Clothing: dress for the season, but prepare for weather changes.  Remember the temperature drops a several degrees at night and even sitting around the campfire may require a jacket.  An extra pair of shoes for the little feet that can't resist jumping or sticking a foot in the water puddles on the hiking trail or a slip into the fishing pond.  A pair of sandals to wear to the shower house, and of course a swimsuit in the summer.   Other essentials include; sunscreen, first aid kit, flashlight, lantern, insect repellent, matches, and a container for carrying and storing water for camp.

 

Camping offers many forms of entertainment for kids and their families.  Swimming, biking, hiking, playing cards and games, water fights, and attending nature programs are several popular camping activities.  Including the kids in the camp chores such as; cooking, building the campfire and setting up the camp is important in instilling the love for camping in your child.  Include the kids in planning the trip as well.  Ask them what they are looking forward to the most and then do it. 

 

Don't forget the camera, disposables are fine.  Documenting the family camping trip by photographing or jotting down highlights in a journal for the family to enjoy at a later time is a must.  Memories may fade, but a photo album presented to the child will be shown off to friends, teachers and family to tell of their grand camping adventure. 

 

Camping with kids allows the family to enjoy the simple pleasures of life by interacting with nature.  Sitting around the campfire, after filling bellies with s'mores and gazing at the flames, the sounds of nature will serenade a child and parents to a truly relaxed state -- an experience that will be looked forward to again and again.  

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Maximizing Space in Camping Tents

By Tim Allard

Not all tents are created equal and some designs will suit your needs better than others. 

You never really know how limited space is in a tent until you're forced to spend several hours in it seeking shelter from a heavy rainstorm. Of course, the actual size of the tent and the number of people in it impacts available space, but there are interior options, accessories and packing habits that can help you maximize tent space and interior comfort. Here are a few tips on how to make the most of the space inside your tent.

 

Haven't Bought It Yet?

     

If you haven't bought a tent yet, here are a few words of advice on spacing.  Buy a tent that's rated at least one, if not two, persons larger than the number you intend to have sleep inside it. This is a good rule of thumb unless you're concerned about the size and weight of a packed tent. The first tent I bought was a two person; with two people in its tight quarters there was barely room to move around. The lesson I learned is that I should have bought at least a three- or a four-person tent, to accommodate backpacks and spare clothes in the tent.

     

Another thing to consider when buying a tent is its footprint and shape. Not all tents are created equal and some designs will suit your needs better than others. You can measure the length and width of your sleeping bag and pad (or cot) to ensure the tent has enough space to fit your gear with a bit of extra space. If stores have tents set up, get inside and lie down and bring in a few items to ensure you'll have enough space. Keep in mind you want extra room at the tent's sides to ensure you've got enough space for gear once you load it in. If family camping, getting a tent with dividers can break up space for gear versus sleeping, and dividers with zippers will let you go to an open concept when people are hanging out in the tent.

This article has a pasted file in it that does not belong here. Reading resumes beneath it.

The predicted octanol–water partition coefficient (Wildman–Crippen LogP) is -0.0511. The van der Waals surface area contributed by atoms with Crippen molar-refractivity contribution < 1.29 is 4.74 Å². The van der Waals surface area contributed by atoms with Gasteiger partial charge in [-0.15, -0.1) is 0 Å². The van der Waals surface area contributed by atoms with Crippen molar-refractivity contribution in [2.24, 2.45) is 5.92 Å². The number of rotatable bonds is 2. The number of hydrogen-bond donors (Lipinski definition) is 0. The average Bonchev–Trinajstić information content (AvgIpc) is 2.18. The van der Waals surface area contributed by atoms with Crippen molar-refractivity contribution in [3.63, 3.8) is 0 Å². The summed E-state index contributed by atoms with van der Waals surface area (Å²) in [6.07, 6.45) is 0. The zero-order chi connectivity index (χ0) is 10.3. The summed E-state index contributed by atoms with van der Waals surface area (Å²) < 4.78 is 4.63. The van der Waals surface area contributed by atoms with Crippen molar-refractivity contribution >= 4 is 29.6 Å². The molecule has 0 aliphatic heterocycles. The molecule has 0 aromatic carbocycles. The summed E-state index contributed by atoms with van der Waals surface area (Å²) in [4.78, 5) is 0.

Consider a dome-style or cabin-style tent for plenty of overhead room, unless you're concerned about weight and tent pack-size. These tents let you sit up comfortably and in some models you can crouch or stand inside. Being able to move around freely in the tent will help you keep your entrances and exits quick, equating to fewer bugs than cramped campers stuck fumbling with zippers or tripping over door bases. Extra space will also pay off if you ever get stuck in the tent in a rain storm, preventing the feeling of claustrophobia that tiny tents can create.

 

Tent Accessories and Carving out Space

     

Once you've bought a tent, the next step is being creative and using accessories to maximize the interior space. The first thing to do is determine the best way to use the storage space in your tent. If possible, store items outside instead of cramming all your gear into the tent. In most cases hanging food is the safest bet to discourage animals from invading your camp site.  Other gear can be kept in a car, under a canoe, wrapped in a tarp, or tucked under the tent's vestibule. 

     

Once inside, it's best to take advantage of the tents internal pockets and compartments to store gear and clothing. Most tents come with a hanging organizer or storage system that clips into poles or loop holes and hangs from the ceiling. You can easily expand the storage capacity of these units by running rope or stretch cords under them again and make a great inside clothesline or flashlight holder, just make sure you don't overload the loops with too much weight.

     

If you're sleeping with a cot, use the space underneath it to store gear.  There are cot organizers and bags that hang over the sides to keep items organized and within reach.  If sleeping on an air mattress or pad, keep backpacks and other items off the sleeping area. Pile items on top of each other or store them in the tent's other compartments. Don't let items touch the tent walls as condensation can accumulate on cool nights and dampen items. 

     

To store clothes use compression bags and stuff sacks to cut down on the space requirements of these items. Travel organizers can also be handy to keep all your toiletries and personal items in one bag. This allows you to only have the things you really need in one small bag, while other items can be packed away in larger bags.